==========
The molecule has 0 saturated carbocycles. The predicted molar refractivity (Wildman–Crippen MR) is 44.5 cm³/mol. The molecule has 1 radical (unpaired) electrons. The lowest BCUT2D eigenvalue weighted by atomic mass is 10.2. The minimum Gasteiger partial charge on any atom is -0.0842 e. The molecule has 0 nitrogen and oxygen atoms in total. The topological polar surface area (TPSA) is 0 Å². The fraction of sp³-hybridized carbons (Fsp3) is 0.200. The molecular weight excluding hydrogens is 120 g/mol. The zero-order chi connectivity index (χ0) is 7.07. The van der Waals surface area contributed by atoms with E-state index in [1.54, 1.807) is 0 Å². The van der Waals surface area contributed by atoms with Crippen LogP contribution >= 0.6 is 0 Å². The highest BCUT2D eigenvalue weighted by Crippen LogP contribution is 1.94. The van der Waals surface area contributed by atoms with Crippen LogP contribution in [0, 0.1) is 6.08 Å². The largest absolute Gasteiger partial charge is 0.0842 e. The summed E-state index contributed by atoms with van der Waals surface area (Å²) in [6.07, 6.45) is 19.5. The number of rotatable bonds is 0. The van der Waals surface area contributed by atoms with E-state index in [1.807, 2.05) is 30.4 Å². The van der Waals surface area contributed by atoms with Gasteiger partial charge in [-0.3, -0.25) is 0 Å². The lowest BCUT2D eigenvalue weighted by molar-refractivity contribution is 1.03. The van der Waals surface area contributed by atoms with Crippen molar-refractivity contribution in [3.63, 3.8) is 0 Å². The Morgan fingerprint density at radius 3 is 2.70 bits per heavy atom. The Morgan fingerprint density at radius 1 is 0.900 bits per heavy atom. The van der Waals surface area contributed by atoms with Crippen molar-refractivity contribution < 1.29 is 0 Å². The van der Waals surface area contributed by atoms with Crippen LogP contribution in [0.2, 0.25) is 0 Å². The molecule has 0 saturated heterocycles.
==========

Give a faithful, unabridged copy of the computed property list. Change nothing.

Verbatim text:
The molecule has 0 saturated carbocycles. The predicted molar refractivity (Wildman–Crippen MR) is 44.5 cm³/mol. The molecule has 1 radical (unpaired) electrons. The lowest BCUT2D eigenvalue weighted by atomic mass is 10.2. The minimum Gasteiger partial charge on any atom is -0.0842 e. The molecule has 0 nitrogen and oxygen atoms in total. The topological polar surface area (TPSA) is 0 Å². The fraction of sp³-hybridized carbons (Fsp3) is 0.200. The molecular weight excluding hydrogens is 120 g/mol. The zero-order chi connectivity index (χ0) is 7.07. The van der Waals surface area contributed by atoms with E-state index in [1.54, 1.807) is 0 Å². The van der Waals surface area contributed by atoms with Crippen LogP contribution >= 0.6 is 0 Å². The highest BCUT2D eigenvalue weighted by Crippen LogP contribution is 1.94. The van der Waals surface area contributed by atoms with Crippen LogP contribution in [0, 0.1) is 6.08 Å². The largest absolute Gasteiger partial charge is 0.0842 e. The summed E-state index contributed by atoms with van der Waals surface area (Å²) in [6.07, 6.45) is 19.5. The number of rotatable bonds is 0. The van der Waals surface area contributed by atoms with E-state index in [1.807, 2.05) is 30.4 Å². The van der Waals surface area contributed by atoms with Gasteiger partial charge in [-0.3, -0.25) is 0 Å². The lowest BCUT2D eigenvalue weighted by molar-refractivity contribution is 1.03. The van der Waals surface area contributed by atoms with Crippen molar-refractivity contribution in [3.63, 3.8) is 0 Å². The Morgan fingerprint density at radius 3 is 2.70 bits per heavy atom. The Morgan fingerprint density at radius 1 is 0.900 bits per heavy atom. The van der Waals surface area contributed by atoms with Crippen molar-refractivity contribution < 1.29 is 0 Å². The van der Waals surface area contributed by atoms with Crippen LogP contribution in [0.2, 0.25) is 0 Å². The molecule has 0 saturated heterocycles.